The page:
The man, identified by locals as a well-known hawker in the area, was gunned down Sunday morning by an elite squad drawn from the General Service Unit.
Police officers are treating the matter as an act of terror.
Inspector-General of Police Joseph Boinnet was queasy on revealing the identity of the attacker, but locals in Sugoi told this newspaper that he was well known in the area and a friend of the security officers at the DP’s residence.
He freely interacted with them in the course of his hawking rounds in Jua Kali and Turbo, they added.
“He has been frequenting our neighbourhood in the company of others to sell shoes, clothes, and cheap perfume,” a resident who requested anonymity said.
Mr Meshack Tuwei, a neighbour of Mr Ruto who was among the first to arrive at the scene when the first gunshot was fired on Saturday afternoon, said the DP’s compound is usually heavily guarded, and that the assailant must have schemed well before gaining entry.
The police statement came in the wake of conflicting reports about what really happened at the home, by any measure, one of the most guarded installations in the country.
Some locals had earlier claimed that four men — on a motorbike and others on foot — had approached the main gate to the residence and told a GSU officer manning the gate that workers at the residence owed them money for wares they bought from them.
A confrontation ensued, and one of the men whipped out a machete and attacked the sentry, the locals alleged, adding that the attackers then snatched a gun from the wounded officer before heading for the armoury.
But their claim was on Sunday refuted by Mr Boinnet, who said the siege only involved a lone gunman.
In the wake of information vacuum from Sugoi over what really happened, several versions of the story were floated before the IG issued a statement.
A slightly different version from the official police position explained that on Saturday afternoon, a hawker approached the sentries at the gate to the DP’s residence and requested for drinking water.
After a short while, he requested to be allowed through the gate for a short call.
But before he could be let through, one of the sentries excused himself and walked into the compound, leaving the intruder at the gate in the company of only one guard.
Seeing an opportunity to strike, the hawker swiftly whipped out a machete and attacked the guard.
His senior, who had excused himself, heard the commotion and came out only to be confronted by the man, who cut him on the head, hand and leg as he ran towards the second gate to seek reinforcement.
The officers at the second gate responded with gunshots, forcing the man to run back towards the armoury, where he cut his way through and took ammunitions, a pistol, and a police jacket.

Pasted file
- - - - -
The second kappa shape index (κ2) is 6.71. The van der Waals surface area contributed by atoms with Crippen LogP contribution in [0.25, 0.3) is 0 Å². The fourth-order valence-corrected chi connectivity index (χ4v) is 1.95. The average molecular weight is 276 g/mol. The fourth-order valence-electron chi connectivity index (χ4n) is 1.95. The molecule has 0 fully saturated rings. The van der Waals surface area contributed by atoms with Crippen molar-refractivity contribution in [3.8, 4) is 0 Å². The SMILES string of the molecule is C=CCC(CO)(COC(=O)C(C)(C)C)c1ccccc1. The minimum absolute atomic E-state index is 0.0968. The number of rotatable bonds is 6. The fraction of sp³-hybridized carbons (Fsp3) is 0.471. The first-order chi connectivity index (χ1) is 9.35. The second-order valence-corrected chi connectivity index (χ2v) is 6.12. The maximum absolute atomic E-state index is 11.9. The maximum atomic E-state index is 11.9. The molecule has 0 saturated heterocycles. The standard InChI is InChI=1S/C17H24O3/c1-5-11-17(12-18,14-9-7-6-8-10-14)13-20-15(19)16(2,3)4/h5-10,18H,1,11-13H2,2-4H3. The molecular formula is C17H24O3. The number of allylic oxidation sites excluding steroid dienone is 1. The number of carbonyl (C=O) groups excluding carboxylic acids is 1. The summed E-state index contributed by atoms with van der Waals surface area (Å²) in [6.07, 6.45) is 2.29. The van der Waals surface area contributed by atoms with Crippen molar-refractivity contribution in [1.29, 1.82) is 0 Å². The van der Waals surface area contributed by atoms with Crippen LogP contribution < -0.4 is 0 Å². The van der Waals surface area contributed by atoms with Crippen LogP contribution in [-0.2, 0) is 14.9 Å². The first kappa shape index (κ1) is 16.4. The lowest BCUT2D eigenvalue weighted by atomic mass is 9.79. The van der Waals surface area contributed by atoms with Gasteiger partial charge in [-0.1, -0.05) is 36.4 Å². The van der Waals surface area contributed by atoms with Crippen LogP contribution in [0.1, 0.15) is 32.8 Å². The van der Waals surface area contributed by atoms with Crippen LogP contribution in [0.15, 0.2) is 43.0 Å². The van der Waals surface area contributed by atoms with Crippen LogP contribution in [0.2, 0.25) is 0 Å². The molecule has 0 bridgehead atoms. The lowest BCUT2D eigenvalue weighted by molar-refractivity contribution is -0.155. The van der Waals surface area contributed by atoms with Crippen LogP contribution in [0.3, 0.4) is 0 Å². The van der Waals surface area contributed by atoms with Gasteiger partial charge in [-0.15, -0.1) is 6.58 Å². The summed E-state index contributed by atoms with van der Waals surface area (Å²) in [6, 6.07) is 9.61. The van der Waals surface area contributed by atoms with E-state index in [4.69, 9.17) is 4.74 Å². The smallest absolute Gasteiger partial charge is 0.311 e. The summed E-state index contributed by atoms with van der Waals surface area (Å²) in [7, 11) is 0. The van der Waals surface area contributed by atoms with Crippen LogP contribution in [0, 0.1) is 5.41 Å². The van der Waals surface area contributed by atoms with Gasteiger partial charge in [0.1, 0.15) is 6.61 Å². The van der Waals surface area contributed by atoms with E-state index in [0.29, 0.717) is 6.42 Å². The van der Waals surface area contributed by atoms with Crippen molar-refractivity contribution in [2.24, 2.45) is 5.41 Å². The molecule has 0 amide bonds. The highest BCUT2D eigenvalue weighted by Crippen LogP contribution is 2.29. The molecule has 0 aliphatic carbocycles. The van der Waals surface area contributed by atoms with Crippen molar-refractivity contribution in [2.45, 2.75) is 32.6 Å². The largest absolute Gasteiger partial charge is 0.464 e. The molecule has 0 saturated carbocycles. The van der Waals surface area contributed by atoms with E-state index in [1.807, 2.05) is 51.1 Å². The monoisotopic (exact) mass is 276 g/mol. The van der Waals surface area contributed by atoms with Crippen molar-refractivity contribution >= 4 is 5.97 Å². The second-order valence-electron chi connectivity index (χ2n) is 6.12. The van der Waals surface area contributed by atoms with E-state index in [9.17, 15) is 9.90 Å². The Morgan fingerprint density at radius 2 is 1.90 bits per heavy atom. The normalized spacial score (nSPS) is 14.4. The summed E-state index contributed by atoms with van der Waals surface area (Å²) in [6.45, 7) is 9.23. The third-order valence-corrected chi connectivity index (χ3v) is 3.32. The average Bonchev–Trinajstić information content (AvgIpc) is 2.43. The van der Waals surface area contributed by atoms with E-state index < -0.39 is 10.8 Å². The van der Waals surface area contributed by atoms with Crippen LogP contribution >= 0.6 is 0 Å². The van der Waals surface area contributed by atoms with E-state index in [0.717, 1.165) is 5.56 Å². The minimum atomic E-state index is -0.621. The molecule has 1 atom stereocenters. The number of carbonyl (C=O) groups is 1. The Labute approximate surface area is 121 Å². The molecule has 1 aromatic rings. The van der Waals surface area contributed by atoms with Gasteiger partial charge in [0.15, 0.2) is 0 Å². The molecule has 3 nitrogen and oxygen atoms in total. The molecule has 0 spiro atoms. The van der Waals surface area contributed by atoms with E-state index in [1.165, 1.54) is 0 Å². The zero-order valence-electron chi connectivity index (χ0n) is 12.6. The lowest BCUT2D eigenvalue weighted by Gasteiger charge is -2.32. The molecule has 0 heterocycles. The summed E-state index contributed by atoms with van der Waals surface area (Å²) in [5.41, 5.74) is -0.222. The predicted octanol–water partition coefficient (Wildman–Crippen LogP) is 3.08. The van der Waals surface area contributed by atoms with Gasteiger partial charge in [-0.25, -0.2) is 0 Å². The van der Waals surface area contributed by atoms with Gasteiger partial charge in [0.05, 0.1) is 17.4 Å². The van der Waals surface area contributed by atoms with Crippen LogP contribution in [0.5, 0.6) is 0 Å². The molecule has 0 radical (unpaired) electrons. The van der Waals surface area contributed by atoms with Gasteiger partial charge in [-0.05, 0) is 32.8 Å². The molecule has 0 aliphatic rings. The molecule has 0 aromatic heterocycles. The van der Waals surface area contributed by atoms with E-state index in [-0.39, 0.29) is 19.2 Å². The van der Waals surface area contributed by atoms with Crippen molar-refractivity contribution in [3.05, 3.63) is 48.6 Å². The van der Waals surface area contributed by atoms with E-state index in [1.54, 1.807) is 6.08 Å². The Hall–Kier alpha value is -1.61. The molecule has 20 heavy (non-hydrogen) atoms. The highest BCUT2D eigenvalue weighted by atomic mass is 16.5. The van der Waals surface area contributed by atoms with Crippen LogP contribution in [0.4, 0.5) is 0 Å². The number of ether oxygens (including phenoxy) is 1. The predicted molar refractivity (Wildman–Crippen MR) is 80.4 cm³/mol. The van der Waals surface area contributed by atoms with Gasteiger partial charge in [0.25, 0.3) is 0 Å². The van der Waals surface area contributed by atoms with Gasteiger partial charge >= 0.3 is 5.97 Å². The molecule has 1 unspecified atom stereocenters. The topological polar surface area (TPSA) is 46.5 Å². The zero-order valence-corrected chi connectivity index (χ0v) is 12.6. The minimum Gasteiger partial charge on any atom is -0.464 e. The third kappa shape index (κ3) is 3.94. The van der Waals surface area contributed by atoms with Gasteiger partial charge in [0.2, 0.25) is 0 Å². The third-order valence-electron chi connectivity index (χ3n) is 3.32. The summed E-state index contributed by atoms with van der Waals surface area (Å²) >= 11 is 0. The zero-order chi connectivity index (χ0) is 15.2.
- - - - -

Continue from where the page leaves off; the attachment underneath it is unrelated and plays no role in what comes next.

It was from that vantage point that he engaged the Elite Recce Squad of the General Service Unit, the Kenya Police and the Administration Police officers for close to 20 hours before he was gunned down, Mr Boinnet said Sunday morning.
The IG appeared to corroborate the two versions of how the attack unfolded when he said that the unidentified man had gained access to the compound after injuring a sentry at the gate.
“In the process however, and in circumstances we are yet to establish fully, the intruder managed to seize his rifle,” Mr Boinnet said, unable to explain how a single machete-wielding man could grab a gun from well-trained sentry.
After taking the gun, and as the other police officers started responding to the intrusion, the attacker took shelter inside a building under construction and shot at any one trying to access the area, Mr Boinnet added.
“He gained access to the armoury box by forcing it open using the weapon he had,” Mr Boinnet said, but insisted that the main armoury was still intact.
“Specialist police officers were dispatched to the area to bring the standoff to an end.
“Several attempts to access his hideout failed; hence an armoured personnel carrier was summoned to give officers cover to deal with the threat posed by the intruder,” Mr Boinnet said during a press conference in Nairobi.
In the morning, he added, the intruder was killed and the body of a police officer who had gone missing was found in a building under construction within the compound.
Mr Ruto had barely 30 minutes earlier left for Kitale to join President Uhuru Kenyatta for a Jubilee campaign rally.
There were many workers at the homestead at the time of the attack and the situation could have been worse had the intruder gained entry into the main house, sources said.
Mr Ruto, speaking about the attack for the first time, said it was meant to cause tensions and disunity among Kenyans.
“I know many people are aware that I had visitors yesterday,” the DP said on Sunday, pejoratively referring to the slain man as a visitor, “but I want to say that those who think they will frustrate our unity or undermine our progress will not succeed”.
He was speaking in Murang’a during the installation of Bishop Timothy Gichere as head of the Mt Kenya Central diocese of the Anglican Church of Kenya.
Mr Boinnet said the standoff had taken long to contain because the operation had to be carefully executed in order to ensure the safety of the occupants of the house, the police officers carrying the operation, and the locals milling around the residence.
“It was not inordinately long, considering that the operation was a delicate one,” the IG, flanked by the Deputy Inspector-General of Police Joel Kitili and the Directorate of Criminal Investigations Ndegwa Muhoro, said.
Asked why only two police officers were manning the outer edges of the residence at the time of the attack, Mr Boinnet said the matter was still under investigation, and that the whereabouts of the other police officers who should have been manning the residence at the time of the attack were part part of the questions they were looking into.